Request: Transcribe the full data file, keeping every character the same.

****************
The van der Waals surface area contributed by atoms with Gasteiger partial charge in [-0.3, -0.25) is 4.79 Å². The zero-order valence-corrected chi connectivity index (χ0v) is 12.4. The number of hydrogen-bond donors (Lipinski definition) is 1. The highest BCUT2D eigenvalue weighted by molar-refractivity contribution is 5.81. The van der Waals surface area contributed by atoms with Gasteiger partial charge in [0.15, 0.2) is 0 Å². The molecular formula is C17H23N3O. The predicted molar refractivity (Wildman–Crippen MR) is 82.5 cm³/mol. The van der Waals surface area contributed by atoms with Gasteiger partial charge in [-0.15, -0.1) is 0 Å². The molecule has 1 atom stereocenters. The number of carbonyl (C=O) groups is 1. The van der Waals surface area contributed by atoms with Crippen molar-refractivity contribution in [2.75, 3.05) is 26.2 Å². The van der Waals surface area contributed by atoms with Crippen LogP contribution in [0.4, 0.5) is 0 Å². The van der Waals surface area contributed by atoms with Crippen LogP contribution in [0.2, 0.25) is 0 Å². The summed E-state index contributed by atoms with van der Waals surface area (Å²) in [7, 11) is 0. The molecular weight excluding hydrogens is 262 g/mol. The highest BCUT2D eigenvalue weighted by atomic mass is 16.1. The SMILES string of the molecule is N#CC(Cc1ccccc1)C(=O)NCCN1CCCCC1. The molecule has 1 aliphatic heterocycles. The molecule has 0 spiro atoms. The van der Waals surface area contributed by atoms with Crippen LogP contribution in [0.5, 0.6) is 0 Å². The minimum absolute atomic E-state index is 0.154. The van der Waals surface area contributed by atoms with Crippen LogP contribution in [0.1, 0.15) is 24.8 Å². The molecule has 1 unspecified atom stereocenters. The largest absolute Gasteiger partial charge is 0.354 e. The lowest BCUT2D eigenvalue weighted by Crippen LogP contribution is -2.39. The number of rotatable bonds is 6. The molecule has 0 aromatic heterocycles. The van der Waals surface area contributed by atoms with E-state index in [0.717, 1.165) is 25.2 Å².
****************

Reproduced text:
The van der Waals surface area contributed by atoms with Gasteiger partial charge in [-0.3, -0.25) is 4.79 Å². The zero-order valence-corrected chi connectivity index (χ0v) is 12.4. The number of hydrogen-bond donors (Lipinski definition) is 1. The highest BCUT2D eigenvalue weighted by molar-refractivity contribution is 5.81. The van der Waals surface area contributed by atoms with Gasteiger partial charge in [0.15, 0.2) is 0 Å². The molecular formula is C17H23N3O. The predicted molar refractivity (Wildman–Crippen MR) is 82.5 cm³/mol. The van der Waals surface area contributed by atoms with Gasteiger partial charge in [-0.15, -0.1) is 0 Å². The molecule has 1 atom stereocenters. The number of carbonyl (C=O) groups is 1. The van der Waals surface area contributed by atoms with Crippen molar-refractivity contribution in [2.75, 3.05) is 26.2 Å². The van der Waals surface area contributed by atoms with Crippen LogP contribution in [0.4, 0.5) is 0 Å². The van der Waals surface area contributed by atoms with Crippen LogP contribution in [0.2, 0.25) is 0 Å². The summed E-state index contributed by atoms with van der Waals surface area (Å²) in [7, 11) is 0. The molecular weight excluding hydrogens is 262 g/mol. The highest BCUT2D eigenvalue weighted by atomic mass is 16.1. The SMILES string of the molecule is N#CC(Cc1ccccc1)C(=O)NCCN1CCCCC1. The molecule has 1 aliphatic heterocycles. The molecule has 0 spiro atoms. The van der Waals surface area contributed by atoms with Crippen LogP contribution in [0.5, 0.6) is 0 Å². The minimum absolute atomic E-state index is 0.154. The van der Waals surface area contributed by atoms with Crippen LogP contribution in [0.1, 0.15) is 24.8 Å². The molecule has 1 unspecified atom stereocenters. The largest absolute Gasteiger partial charge is 0.354 e. The lowest BCUT2D eigenvalue weighted by Crippen LogP contribution is -2.39. The number of rotatable bonds is 6. The molecule has 0 aromatic heterocycles. The van der Waals surface area contributed by atoms with E-state index in [0.717, 1.165) is 25.2 Å².